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Posts Tagged ‘Peter Fonda’

At number 37 in Rolling Stone Magazine’s 100 greatest Beatles songs is “She Said, She Said”. This song was written by John Lennon, and was inspired by a conversation he had with actor Peter Fonda during an LSD trip in August 1965 at a house the band had rented in Beverley Hills, California. It was recorded in June 1966 and appears as the last song on the first side of The Beatles’ 1996 album Revolver (an album I blogged about here at it is at number 3 in Rolling Stone Magazine’s list of the 500 greatest albums).



At number 37 in Rolling Stone Magazine's list of the 100 greatest Beatles songs is "She Said, She Said".

At number 37 in Rolling Stone Magazine’s list of the 100 greatest Beatles songs is “She Said, She Said”.



Peter Fonda later recalled that day in August 1965, when he and The Byrds visited The Beatles at their rented house, in an interview with Rolling Stone Magazine.

It was a thoroughly tripped-out atmosphere because they kept finding girls hiding under tables and so forth: one snuck into the poolroom through a window while an acid-fired Ringo was shooting pool with the wrong end of the cue.



As I’ve said before, Revolver is my favourite Beatles album, and “She Said, She Said” is one of my favourite songs on that album. Here are Lennon’s fantastic lyrics.

She said, “I know what it’s like to be dead.
I know what it is to be sad.”
And she’s making me feel like I’ve never been born

I said, “Who put all those things in your head?
Things that make me feel that I’m mad.
And you’re making me feel like I’ve never been born.”

She said, “You don’t understand what I said.”
I said, “No, no, no, you’re wrong.
When I was a boy everything was right,
Everything was right.”

I said, “Even though you know what you know,
I know that I’m ready to leave
‘Cause you’re making me feel like I’ve never been born.”

She said, “You don’t understand what I said.”
I said, “No, no, no, you’re wrong.
When I was a boy everything was right,
Everything was right.”

I said, “Even though you know what you know,
I know that I’m ready to leave
‘Cause you’re making me feel like I’ve never been born.”

She said, “I know what it’s like to be dead.
I know what it is to be sad.
I know what it’s like to be dead…”


Here is a video of this wonderful song. Enjoy!





Which is your favourite song on Revolver?

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At number 3 in Rolling Stone Magazine’s list of the 500 greatest albums is “Revolver” by The Beatles. As I said in my blog about “Abbey Road”, the last album that The Beatles recorded, “Revolver” is my favourite Beatles’ album. To me, this album is simply perfection, there is not a weak song on it. Even the McCartney songs are amongst his best, with songs like the groovy “Gotta Get You Into My Life”, the sublime “Eleanor Rigby” and the beautiful “Here, There and Everywhere”. This is McCartney at the top of his game.



At number 3 in Rolling Stone Magazine's list of the 500 greatest albums is "Revolver" by The Beatles.

At number 3 in Rolling Stone Magazine’s list of the 500 greatest albums is “Revolver” by The Beatles.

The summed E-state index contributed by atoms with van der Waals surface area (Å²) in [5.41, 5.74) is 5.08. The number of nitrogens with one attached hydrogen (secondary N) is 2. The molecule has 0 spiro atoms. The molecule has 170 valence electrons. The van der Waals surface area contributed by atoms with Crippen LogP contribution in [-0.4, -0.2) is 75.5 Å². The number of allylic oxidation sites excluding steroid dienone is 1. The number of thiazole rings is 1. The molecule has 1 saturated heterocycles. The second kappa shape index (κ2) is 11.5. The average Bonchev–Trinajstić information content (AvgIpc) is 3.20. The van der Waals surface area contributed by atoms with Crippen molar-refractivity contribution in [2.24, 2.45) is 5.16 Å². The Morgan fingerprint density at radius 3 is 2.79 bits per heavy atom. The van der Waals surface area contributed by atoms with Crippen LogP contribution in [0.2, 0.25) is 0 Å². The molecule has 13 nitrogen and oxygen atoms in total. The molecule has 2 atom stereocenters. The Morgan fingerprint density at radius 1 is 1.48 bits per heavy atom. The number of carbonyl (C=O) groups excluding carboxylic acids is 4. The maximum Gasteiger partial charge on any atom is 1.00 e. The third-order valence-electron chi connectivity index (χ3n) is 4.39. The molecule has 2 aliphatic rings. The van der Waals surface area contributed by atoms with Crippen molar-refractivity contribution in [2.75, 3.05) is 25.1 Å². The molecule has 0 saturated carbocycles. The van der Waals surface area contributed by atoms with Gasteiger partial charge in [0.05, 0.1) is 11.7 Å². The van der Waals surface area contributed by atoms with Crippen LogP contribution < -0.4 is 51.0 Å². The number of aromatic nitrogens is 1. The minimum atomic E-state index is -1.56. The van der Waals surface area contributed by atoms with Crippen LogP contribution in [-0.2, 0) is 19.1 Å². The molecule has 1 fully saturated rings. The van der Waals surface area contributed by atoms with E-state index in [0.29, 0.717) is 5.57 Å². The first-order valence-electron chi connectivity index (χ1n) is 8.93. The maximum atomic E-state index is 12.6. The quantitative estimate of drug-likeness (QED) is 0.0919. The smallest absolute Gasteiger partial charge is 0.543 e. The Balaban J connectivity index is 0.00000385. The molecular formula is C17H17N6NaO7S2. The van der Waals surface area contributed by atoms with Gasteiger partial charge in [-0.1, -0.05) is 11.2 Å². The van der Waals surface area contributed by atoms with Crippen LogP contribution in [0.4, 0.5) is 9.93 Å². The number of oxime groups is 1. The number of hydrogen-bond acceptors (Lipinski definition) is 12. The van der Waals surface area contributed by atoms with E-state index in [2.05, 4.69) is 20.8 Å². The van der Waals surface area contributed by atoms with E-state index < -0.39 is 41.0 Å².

There are three songs by George Harrison on “Revolver”, the first of which, “Taxman” opens the album, something Harrison had not been granted before. One of his other songs on this album is the Indian-music infused “Love You Too”, which is my favourite Indian-influenced song by him. Of the 14 tracks on the album, three were written and sung by Harrison, one Lennon & McCartney song is sung by Ringo – the kids’ favourite “Yellow Submarine” (the first Beatles song I ever remember hearing), 5 songs have McCartney on lead vocal, and 5 have Lennon on lead vocal. Unlike its predecessor, “Rubber Soul”, there is much less two or three-part harmonies on “Revolver”, an indication that the band were going more and more their separate ways.

My favourite songs on this album are the Lennon songs. In particular the incredible “Tomorrow Never Knows”, the Beatles’ first foray into psychedelic music. It is a mesmerising song with surreal lyrics and a complex soundscape which involved hours and hours of work in the studio by the band and their producer George Martin. “I’m Only Sleeping” speaks of Lennon’s insomnia, and “She Said She Said” came from a phrase that actor Peter Fonda apparently kept whispering in his ear at a party – “I know what it’s like to be dead”.

For me, albums don’t get any better than this one. This is the best that there is, bar none!

I thought I would share the opening track with you, George Harrison’s “Taxman”, his swipe at Government taking 95% (yes, ninety five percent) of their income in the mid 1960s. The “Mr. Wilson” and “Mr. Heath” in the lyrics below refer to Harold Wilson, the then British Prime Minister, and Edward Heath, who was leader of the opposition Conservative party at this time.


(1,2,3,4

Hrmm!

1,2…

1,2,3,4.)

Let me tell you how it will be
There’s one for you, nineteen for me
Cos I’m the taxman, yeah, I’m the taxman

Should five per cent appear too small
Be thankful I don’t take it all
Cos I’m the taxman, yeah I’m the taxman

If you drive a car, I’ll tax the street
If you try to sit, I’ll tax your seat
If you get too cold I’ll tax the heat
If you take a walk, I’ll tax your feet

Taxman!
Cos I’m the taxman, yeah I’m the taxman

Don’t ask me what I want it for (Aahh Mr. Wilson)
If you don’t want to pay some more (Aahh Mr. Heath)
Cos I’m the taxman, yeah, I’m the taxman

Now my advice for those who die
Declare the pennies on your eyes
Cos I’m the taxman, yeah, I’m the taxman

And you’re working for no one but me
Taxman!


Here is a YouTube video of the song. Enjoy!





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